Quebec premier announces 2-year inquiry into treatment of Indigenous people
Announcement comes after months of public pressure
After months of public pressure, the Quebec government has confirmed it will launch a public inquiry into the treatment of Indigenous people in the province.
Premier Philippe Couillard announced Tuesday afternoon the inquiry will focus on how Indigenous communities across the province are treated by various public bodies, including the police, correctional services, youth protection and health systems.
"We propose a forum that will allow us to address these issues and to analyze, without prejudice, without complacency and independently, the actions that must be taken so that everyone can live in a climate of trust rather suspicion and worry, of openness rather than contempt … of reconciliation and progress," Couillard said.
We are rejoicing this afternoon, we are savouring the moment.- Edith Cloutier, executive director of Val-d'Or's Native Friendship Centre
The commission of inquiry will look at the last 15 years of Indigenous and provincial relations and hold audiences with Indigenous people, police and other affected communities in Val'd'Or and, if the commission deems it necessary, other regions in Quebec.
It is expected to be completed by Nov. 30, 2018.
Retired Superior Court justice Jacques Viens will preside over the commission of inquiry, an appointment that was made in consultation with First Nations, Couillard added.
The retired judge preferred not to comment on his appointment immediately, but indicated via news release that the next few weeks would be dedicated to assembling the commission and establishing a plan.
Viens notably dedicated 25 years of his career to the judiciary district of Abitibi, a region that encompasses the northern Quebec town of Val-d'Or, where a Radio-Canada investigation revealed allegations of police abuse against Indigenous women.
Initial calls for an inquiry grew louder last month after an investigation into the allegations concluded there was no evidence to charge the provincial police officers accused of wrongdoing.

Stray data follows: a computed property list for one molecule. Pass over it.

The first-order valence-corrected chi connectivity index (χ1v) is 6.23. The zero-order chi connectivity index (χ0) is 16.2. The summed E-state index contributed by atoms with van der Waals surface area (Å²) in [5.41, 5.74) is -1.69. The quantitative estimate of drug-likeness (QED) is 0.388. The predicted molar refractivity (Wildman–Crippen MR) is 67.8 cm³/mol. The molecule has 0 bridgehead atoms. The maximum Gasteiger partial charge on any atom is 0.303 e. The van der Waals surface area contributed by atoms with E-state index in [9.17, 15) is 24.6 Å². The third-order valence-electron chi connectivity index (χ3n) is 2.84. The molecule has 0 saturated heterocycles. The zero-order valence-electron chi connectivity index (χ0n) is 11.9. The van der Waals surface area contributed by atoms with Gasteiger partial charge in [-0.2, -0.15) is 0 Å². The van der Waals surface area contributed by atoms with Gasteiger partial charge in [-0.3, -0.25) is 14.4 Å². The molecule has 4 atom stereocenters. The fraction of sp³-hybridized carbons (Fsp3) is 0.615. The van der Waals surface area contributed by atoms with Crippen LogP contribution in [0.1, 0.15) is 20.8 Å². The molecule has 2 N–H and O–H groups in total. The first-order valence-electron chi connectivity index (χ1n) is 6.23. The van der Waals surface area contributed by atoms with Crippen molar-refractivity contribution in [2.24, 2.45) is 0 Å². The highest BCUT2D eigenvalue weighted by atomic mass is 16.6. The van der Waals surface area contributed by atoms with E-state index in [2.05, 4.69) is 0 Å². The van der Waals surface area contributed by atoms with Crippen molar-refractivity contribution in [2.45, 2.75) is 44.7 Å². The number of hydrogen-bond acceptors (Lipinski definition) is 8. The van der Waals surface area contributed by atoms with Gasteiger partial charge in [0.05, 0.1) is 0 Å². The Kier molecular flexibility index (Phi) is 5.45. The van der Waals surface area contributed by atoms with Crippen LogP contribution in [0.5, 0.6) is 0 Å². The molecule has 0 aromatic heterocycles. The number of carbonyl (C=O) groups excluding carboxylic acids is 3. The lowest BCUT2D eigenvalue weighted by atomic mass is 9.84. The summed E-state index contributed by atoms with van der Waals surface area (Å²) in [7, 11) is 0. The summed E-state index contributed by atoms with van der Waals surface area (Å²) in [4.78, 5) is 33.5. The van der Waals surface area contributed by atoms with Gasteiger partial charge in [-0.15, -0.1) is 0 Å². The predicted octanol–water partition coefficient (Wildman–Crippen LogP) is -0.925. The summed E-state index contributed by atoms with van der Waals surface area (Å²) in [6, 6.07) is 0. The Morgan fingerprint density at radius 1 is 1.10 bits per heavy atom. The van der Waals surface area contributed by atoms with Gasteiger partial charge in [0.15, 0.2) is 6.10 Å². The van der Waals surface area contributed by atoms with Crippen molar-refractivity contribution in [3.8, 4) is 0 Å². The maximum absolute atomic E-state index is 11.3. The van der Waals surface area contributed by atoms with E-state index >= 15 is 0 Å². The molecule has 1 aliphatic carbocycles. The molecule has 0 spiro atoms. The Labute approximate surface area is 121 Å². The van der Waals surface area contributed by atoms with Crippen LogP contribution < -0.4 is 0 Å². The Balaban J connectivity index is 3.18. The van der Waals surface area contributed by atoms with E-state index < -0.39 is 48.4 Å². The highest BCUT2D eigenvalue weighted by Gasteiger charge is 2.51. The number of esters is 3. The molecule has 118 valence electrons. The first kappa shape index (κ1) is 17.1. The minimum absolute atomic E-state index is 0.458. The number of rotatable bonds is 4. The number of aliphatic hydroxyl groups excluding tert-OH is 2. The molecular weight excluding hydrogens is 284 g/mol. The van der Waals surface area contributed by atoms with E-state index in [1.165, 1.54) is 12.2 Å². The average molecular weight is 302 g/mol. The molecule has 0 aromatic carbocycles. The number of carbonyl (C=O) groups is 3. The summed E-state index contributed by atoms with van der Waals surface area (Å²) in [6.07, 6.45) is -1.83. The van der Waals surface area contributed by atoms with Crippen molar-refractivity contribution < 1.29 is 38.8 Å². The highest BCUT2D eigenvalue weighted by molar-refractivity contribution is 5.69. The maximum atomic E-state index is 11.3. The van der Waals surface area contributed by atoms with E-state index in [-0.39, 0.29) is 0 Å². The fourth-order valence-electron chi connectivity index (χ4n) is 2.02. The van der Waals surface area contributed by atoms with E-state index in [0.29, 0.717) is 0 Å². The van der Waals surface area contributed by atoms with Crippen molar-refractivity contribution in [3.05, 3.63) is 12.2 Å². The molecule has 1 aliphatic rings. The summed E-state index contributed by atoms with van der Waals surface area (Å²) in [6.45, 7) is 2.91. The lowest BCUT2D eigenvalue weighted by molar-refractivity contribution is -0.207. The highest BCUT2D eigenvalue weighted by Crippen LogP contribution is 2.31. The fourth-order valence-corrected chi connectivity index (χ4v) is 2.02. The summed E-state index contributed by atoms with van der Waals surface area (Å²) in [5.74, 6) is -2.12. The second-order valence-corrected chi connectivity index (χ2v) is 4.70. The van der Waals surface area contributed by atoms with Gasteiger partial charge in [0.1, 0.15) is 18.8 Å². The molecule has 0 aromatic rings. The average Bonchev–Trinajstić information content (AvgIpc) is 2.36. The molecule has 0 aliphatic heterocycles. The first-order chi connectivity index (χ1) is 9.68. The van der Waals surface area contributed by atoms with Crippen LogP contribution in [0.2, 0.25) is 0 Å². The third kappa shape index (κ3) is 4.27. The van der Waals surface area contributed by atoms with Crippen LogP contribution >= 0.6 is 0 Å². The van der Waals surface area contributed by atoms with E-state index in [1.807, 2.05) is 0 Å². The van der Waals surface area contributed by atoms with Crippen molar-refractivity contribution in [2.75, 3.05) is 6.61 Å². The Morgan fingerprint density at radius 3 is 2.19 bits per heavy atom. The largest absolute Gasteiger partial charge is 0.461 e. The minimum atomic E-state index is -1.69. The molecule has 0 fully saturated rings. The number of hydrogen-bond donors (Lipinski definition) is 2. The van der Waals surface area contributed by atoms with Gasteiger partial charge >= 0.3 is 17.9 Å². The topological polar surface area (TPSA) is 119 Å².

Quebec's Indigenous leaders spoke with Couillard on multiple occasions to make their case for an inquiry.
Though Couillard initially resisted the pressure for an inquiry, he appeared to relent last week when the national inquiry into missing and murdered Indigenous women and girls said it wouldn't be able to study the problems in Val-d'Or in any depth.
Couillard said the provincial inquiry would not re-examine the allegations of police abuse in Val-d'Or, but would look into systemic relations in the region between police and Indigenous people, as well as complement the federal inquiry.
Women in Val-d'Or 'rejoicing'
The Crown's decision not to charge any of the provincial police officers mentioned in 37 complaints cast doubt on the Quebec government's ability and willingness to protect Indigenous women.
But on Tuesday, Indigenous women gathered at Val-d'Or's Native Friendship Centre to hear the announcement were "rejoicing."
"The mandate goes above and beyond relations [between Indigenous people] and police officers. We will address this whole sensitive and delicate question of systemic racism," the centre's executive director Edith Cloutier said.
"We're savouring the moment."
Ghislain Picard, chief of the Assembly of First Nations of Quebec and Labrador, welcomed the announcement and applauded "the courage of the women at the centre of this process."
"It is thanks to them today that we have reached this stage of recognizing that discrimination and systemic racism is a priority and that measures must be put in place to combat them in Quebec," he said in a statement.
Nakuset, executive director of the Montreal Native Women's Shelter, echoed her approval of the "amazing" news, but said that the success of the inquiry would largely depend on whether the commission's front-line workers understand the effects of colonialism, residential schools and trauma.
The inquiry's focus on the Val-d'Or area is "definitely needed," Nakuset said, but the lack of certainty over whether systemic racism in other parts of Quebec would be looked into was disappointing.
"It's definitely happening here in Montreal," she told CBC News. "We see it every single day."
'What we want is accountability'
In the aftermath of the Crown's decision, Indigenous leaders and community members expressed their unwavering support for the dozens of women who felt their trauma went unacknowledged.
Meanwhile, the Sûreté du Québec, the province's police force, continues to deny any wrongdoing and is suing Radio-Canada for $2 million in damages for airing allegations of abuse.
Quebec Justice Minister Stéphanie Vallée emphasized that the nearly two-year long inquiry would be informal, so as to "allow Indigenous women, members of Indigenous communities, police officers and other stakeholders to express their experiences and concerns under a less strict framework."
Vallée reiterated more than once that the inquiry's goal wasn't "to find the culprits."
"We are looking to listen, to reconcile and to progress, not to place blame," she said.
For Nakuset, the government's resolve not to point fingers makes it impossible for the women of Val-d'Or to feel vindicated.
"It's almost like they're silenced again," she said.
"What we want is accountability."